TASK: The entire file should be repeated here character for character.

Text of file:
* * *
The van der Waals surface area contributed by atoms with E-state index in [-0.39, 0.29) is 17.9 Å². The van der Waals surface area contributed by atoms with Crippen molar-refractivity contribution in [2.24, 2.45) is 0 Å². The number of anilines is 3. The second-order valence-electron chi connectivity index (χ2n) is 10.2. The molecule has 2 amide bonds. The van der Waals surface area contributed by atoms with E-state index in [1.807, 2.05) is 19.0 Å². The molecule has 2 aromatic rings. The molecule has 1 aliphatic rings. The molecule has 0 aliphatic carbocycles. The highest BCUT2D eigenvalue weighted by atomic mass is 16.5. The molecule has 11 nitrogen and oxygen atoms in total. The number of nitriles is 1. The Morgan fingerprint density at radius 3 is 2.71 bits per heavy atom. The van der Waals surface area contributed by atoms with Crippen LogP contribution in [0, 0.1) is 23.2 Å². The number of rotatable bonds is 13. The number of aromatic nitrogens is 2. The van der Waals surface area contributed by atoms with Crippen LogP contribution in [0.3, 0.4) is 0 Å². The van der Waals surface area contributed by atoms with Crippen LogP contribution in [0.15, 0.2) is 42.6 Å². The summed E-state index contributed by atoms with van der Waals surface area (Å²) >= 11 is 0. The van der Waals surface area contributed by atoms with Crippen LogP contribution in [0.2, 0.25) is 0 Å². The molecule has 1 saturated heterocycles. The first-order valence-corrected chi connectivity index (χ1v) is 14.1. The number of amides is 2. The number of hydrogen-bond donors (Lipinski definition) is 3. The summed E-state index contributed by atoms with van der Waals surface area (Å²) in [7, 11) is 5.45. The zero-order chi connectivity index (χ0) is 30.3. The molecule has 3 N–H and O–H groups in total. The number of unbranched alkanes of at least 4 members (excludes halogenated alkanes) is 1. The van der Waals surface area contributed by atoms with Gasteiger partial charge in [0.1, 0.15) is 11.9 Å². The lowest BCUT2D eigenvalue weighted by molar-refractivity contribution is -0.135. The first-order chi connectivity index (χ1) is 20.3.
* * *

The van der Waals surface area contributed by atoms with E-state index in [-0.39, 0.29) is 17.9 Å². The van der Waals surface area contributed by atoms with Crippen molar-refractivity contribution in [2.24, 2.45) is 0 Å². The number of anilines is 3. The second-order valence-electron chi connectivity index (χ2n) is 10.2. The molecule has 2 amide bonds. The van der Waals surface area contributed by atoms with E-state index in [1.807, 2.05) is 19.0 Å². The molecule has 2 aromatic rings. The molecule has 1 aliphatic rings. The molecule has 0 aliphatic carbocycles. The highest BCUT2D eigenvalue weighted by atomic mass is 16.5. The molecule has 11 nitrogen and oxygen atoms in total. The number of nitriles is 1. The Morgan fingerprint density at radius 3 is 2.71 bits per heavy atom. The van der Waals surface area contributed by atoms with Crippen LogP contribution in [0, 0.1) is 23.2 Å². The number of rotatable bonds is 13. The number of aromatic nitrogens is 2. The van der Waals surface area contributed by atoms with Crippen LogP contribution in [0.3, 0.4) is 0 Å². The van der Waals surface area contributed by atoms with Crippen LogP contribution in [0.15, 0.2) is 42.6 Å². The summed E-state index contributed by atoms with van der Waals surface area (Å²) >= 11 is 0. The van der Waals surface area contributed by atoms with Crippen LogP contribution in [0.2, 0.25) is 0 Å². The molecule has 1 saturated heterocycles. The first-order valence-corrected chi connectivity index (χ1v) is 14.1. The number of amides is 2. The number of hydrogen-bond donors (Lipinski definition) is 3. The summed E-state index contributed by atoms with van der Waals surface area (Å²) in [7, 11) is 5.45. The zero-order chi connectivity index (χ0) is 30.3. The molecule has 3 N–H and O–H groups in total. The number of unbranched alkanes of at least 4 members (excludes halogenated alkanes) is 1. The van der Waals surface area contributed by atoms with Gasteiger partial charge in [0.1, 0.15) is 11.9 Å². The lowest BCUT2D eigenvalue weighted by molar-refractivity contribution is -0.135. The first-order chi connectivity index (χ1) is 20.3.